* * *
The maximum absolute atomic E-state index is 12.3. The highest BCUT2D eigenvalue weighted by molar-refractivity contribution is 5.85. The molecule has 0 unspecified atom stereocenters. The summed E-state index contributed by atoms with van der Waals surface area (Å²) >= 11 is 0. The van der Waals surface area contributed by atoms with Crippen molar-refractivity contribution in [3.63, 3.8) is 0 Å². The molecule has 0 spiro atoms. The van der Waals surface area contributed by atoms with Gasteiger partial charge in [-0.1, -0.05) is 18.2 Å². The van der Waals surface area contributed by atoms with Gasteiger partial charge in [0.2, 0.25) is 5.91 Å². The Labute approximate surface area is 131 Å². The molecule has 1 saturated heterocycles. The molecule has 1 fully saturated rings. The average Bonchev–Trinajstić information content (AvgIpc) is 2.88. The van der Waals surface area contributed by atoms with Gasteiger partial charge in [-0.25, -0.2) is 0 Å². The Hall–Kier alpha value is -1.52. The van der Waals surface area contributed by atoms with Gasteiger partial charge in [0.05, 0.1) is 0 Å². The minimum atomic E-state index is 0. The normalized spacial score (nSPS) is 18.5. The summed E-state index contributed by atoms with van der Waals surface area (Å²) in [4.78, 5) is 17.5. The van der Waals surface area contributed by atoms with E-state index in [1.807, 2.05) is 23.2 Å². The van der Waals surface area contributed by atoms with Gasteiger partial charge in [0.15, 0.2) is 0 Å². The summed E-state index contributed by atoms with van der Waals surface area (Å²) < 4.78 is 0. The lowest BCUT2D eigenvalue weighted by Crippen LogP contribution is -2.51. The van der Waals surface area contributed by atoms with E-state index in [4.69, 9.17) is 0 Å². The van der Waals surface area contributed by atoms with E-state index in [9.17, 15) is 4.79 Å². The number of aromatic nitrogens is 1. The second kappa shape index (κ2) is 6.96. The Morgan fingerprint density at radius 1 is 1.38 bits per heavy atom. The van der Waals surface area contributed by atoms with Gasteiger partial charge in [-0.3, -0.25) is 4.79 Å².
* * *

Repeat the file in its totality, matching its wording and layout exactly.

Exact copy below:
The maximum absolute atomic E-state index is 12.3. The highest BCUT2D eigenvalue weighted by molar-refractivity contribution is 5.85. The molecule has 0 unspecified atom stereocenters. The summed E-state index contributed by atoms with van der Waals surface area (Å²) >= 11 is 0. The van der Waals surface area contributed by atoms with Crippen molar-refractivity contribution in [3.63, 3.8) is 0 Å². The molecule has 0 spiro atoms. The van der Waals surface area contributed by atoms with Gasteiger partial charge in [-0.1, -0.05) is 18.2 Å². The van der Waals surface area contributed by atoms with Gasteiger partial charge in [0.2, 0.25) is 5.91 Å². The Labute approximate surface area is 131 Å². The molecule has 1 saturated heterocycles. The molecule has 1 fully saturated rings. The average Bonchev–Trinajstić information content (AvgIpc) is 2.88. The van der Waals surface area contributed by atoms with Gasteiger partial charge in [-0.25, -0.2) is 0 Å². The Hall–Kier alpha value is -1.52. The van der Waals surface area contributed by atoms with Gasteiger partial charge in [0.05, 0.1) is 0 Å². The minimum atomic E-state index is 0. The normalized spacial score (nSPS) is 18.5. The summed E-state index contributed by atoms with van der Waals surface area (Å²) in [4.78, 5) is 17.5. The van der Waals surface area contributed by atoms with E-state index in [1.807, 2.05) is 23.2 Å². The van der Waals surface area contributed by atoms with Gasteiger partial charge in [0.15, 0.2) is 0 Å². The summed E-state index contributed by atoms with van der Waals surface area (Å²) < 4.78 is 0. The lowest BCUT2D eigenvalue weighted by Crippen LogP contribution is -2.51. The van der Waals surface area contributed by atoms with E-state index in [4.69, 9.17) is 0 Å². The van der Waals surface area contributed by atoms with E-state index in [9.17, 15) is 4.79 Å². The number of aromatic nitrogens is 1. The second kappa shape index (κ2) is 6.96. The Morgan fingerprint density at radius 1 is 1.38 bits per heavy atom. The van der Waals surface area contributed by atoms with Gasteiger partial charge in [-0.3, -0.25) is 4.79 Å².